ASRS use lateral restraint ties to connect the masonry to floor and/or ceiling joists, tying the two together. A hole is drilled into the masonry, level with the timber joists. The leading edge of the restraint tie is cut as a drill bit, as it is inserted, it cuts its way into two or more joists. The masonry end is then resin fixed, securely tying the masonry in. The hole in the masonry is then filled with colour-matched repair mortar to provide an invisible repair.

Other structural repair techniques such as crack stitching and bed joint reinforcement may also be required to repair cracks or to stabilise the masonry.

1. Crack Stitching & Resin Injection

Suitable for: Minor to moderate hairline cracks in concrete or brick lintels, often caused by thermal movement or minor settlement.

How it works:

Metal rods (helical bars) are inserted along the crack.

High-strength resin is injected, bonding the crack and restoring structural integrity.

Advantages: Minimal disruption, relatively cost-effective, and aesthetically pleasing.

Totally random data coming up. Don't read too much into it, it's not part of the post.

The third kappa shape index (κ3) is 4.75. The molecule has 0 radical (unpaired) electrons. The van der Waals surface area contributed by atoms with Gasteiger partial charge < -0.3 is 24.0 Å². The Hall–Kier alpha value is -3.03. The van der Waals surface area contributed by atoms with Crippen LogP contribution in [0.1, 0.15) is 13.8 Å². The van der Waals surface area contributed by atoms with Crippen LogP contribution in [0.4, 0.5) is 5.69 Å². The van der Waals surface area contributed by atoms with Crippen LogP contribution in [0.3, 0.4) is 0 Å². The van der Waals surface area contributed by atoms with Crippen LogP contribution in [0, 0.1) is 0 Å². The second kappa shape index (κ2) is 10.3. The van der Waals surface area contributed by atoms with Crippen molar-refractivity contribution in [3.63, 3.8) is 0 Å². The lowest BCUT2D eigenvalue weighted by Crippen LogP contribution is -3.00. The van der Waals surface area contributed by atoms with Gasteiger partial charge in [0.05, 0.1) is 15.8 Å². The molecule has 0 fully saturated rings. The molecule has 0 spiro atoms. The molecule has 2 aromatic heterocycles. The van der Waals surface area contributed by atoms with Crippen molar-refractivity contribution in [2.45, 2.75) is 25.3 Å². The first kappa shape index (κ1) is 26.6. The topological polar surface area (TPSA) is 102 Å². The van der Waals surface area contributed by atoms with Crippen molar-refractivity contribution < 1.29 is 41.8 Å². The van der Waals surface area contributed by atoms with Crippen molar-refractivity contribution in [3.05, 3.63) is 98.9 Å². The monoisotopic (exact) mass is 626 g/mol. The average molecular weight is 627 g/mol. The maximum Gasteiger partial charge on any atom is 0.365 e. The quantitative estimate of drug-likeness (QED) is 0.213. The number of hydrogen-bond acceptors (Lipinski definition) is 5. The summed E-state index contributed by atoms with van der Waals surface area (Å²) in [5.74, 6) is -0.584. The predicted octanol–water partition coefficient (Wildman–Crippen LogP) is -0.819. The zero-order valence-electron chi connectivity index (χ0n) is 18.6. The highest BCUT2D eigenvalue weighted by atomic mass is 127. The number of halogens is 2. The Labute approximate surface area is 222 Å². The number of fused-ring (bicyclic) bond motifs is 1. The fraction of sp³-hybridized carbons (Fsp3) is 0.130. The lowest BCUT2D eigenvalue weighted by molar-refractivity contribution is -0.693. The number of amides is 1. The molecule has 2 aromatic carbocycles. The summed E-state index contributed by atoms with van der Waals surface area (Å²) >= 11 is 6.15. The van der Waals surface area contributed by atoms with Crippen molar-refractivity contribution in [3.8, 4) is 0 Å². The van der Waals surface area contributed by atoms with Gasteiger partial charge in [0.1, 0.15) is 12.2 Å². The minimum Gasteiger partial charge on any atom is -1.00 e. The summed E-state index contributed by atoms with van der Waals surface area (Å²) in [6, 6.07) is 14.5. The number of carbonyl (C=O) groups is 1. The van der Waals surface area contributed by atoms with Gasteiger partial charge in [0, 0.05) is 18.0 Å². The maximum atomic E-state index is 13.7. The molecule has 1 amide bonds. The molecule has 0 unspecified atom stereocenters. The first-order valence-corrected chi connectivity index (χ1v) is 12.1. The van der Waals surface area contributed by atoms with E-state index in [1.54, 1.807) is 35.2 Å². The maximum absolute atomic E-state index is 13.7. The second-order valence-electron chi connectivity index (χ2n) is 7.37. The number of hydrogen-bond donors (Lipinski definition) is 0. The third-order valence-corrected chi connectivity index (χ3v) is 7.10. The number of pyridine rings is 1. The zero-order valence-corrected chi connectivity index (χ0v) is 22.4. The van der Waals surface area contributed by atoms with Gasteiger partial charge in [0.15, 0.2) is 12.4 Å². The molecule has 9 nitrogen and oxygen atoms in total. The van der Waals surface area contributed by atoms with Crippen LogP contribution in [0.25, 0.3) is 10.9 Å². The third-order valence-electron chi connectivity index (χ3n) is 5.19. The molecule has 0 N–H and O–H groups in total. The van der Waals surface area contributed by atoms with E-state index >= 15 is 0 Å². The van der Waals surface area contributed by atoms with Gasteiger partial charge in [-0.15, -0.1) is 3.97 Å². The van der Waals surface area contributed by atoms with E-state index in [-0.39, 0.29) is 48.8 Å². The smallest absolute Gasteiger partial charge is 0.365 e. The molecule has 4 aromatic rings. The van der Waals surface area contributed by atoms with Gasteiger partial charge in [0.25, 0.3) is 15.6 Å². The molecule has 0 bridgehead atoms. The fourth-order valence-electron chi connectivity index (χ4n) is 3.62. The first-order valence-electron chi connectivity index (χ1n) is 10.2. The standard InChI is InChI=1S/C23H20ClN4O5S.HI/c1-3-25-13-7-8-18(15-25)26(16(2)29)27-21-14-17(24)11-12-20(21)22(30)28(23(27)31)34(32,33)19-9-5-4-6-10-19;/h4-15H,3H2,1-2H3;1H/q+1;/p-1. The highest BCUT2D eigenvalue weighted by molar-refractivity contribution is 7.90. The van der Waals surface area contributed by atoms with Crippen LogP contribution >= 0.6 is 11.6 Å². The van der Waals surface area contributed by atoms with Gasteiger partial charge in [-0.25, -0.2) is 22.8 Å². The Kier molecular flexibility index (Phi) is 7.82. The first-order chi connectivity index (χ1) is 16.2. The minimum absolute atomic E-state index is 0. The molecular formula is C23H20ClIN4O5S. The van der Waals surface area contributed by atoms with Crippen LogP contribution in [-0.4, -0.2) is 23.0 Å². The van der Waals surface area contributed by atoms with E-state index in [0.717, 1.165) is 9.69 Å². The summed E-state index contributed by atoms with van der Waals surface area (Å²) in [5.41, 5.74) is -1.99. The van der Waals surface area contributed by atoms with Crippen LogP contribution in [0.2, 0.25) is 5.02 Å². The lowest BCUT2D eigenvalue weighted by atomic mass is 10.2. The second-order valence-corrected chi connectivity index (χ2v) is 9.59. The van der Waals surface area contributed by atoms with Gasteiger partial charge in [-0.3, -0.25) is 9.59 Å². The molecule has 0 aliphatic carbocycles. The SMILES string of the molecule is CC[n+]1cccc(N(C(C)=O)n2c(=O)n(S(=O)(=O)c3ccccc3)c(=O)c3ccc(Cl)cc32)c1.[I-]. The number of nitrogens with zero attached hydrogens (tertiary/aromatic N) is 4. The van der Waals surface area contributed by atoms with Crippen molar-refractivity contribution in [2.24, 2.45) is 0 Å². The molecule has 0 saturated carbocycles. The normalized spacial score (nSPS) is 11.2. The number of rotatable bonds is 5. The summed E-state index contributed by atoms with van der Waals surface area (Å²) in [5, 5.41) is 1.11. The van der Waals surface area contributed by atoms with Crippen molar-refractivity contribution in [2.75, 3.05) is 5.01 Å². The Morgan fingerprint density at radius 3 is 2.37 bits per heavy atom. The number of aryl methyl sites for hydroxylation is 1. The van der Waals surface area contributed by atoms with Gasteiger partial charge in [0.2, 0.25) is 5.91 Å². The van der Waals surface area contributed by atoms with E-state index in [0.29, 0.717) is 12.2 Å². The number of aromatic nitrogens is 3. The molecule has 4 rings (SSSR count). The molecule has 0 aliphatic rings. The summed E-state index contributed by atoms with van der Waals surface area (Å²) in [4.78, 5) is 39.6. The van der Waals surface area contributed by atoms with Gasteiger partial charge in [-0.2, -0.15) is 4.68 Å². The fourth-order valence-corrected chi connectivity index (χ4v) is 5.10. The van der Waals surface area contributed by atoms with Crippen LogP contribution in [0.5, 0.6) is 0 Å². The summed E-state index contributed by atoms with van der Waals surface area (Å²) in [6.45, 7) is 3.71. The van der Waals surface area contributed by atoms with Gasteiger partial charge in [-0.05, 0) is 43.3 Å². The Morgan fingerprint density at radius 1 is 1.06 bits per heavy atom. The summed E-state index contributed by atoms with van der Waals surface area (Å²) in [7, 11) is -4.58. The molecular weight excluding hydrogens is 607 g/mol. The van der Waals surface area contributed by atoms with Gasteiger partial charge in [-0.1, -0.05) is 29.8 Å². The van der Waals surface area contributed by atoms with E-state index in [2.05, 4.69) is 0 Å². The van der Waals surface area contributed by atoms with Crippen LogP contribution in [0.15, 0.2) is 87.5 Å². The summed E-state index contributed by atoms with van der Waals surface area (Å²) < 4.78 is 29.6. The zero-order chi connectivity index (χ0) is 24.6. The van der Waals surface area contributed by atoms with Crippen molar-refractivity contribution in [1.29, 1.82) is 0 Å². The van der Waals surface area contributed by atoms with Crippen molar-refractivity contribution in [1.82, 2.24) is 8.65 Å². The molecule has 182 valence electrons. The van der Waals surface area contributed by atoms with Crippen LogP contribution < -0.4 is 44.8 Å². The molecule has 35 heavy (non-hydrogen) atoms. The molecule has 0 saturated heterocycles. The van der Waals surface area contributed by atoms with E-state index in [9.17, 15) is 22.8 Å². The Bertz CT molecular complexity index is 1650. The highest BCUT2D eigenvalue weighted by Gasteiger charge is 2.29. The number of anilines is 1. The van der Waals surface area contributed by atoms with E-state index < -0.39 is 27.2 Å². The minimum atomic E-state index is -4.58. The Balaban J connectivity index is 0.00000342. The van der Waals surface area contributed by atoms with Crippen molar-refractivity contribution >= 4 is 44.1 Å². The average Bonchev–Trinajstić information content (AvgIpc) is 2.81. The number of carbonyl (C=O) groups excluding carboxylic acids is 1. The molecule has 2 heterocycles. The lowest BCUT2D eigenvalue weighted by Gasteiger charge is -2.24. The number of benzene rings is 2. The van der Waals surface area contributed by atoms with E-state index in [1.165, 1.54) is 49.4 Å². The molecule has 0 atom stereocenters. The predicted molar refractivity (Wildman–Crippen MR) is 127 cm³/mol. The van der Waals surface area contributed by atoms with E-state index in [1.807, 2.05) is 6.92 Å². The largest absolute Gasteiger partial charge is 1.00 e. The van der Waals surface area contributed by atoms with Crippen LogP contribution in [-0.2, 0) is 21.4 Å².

1. Additional Support – Catnic Lintels

Suitable for: Lintels with more significant bowing or cracking, where the lintel itself is compromised but the surrounding masonry is stable.

 

How it works:

A new steel lintel (often a Catnic lintel) is installed above the existing one to take over the load.

The original lintel may be left in place or partially removed.

Advantages: Provides immediate support, suitable for wider cracks.

 

  1. Full Lintel Replacement

Suitable for: Severely damaged, corroded, undersized, or poorly installed lintels.

How it works:

Temporary supports (like Acrow props) are put in place.

The existing lintel and surrounding masonry are removed.

A new, appropriately sized lintel and brickwork are installed.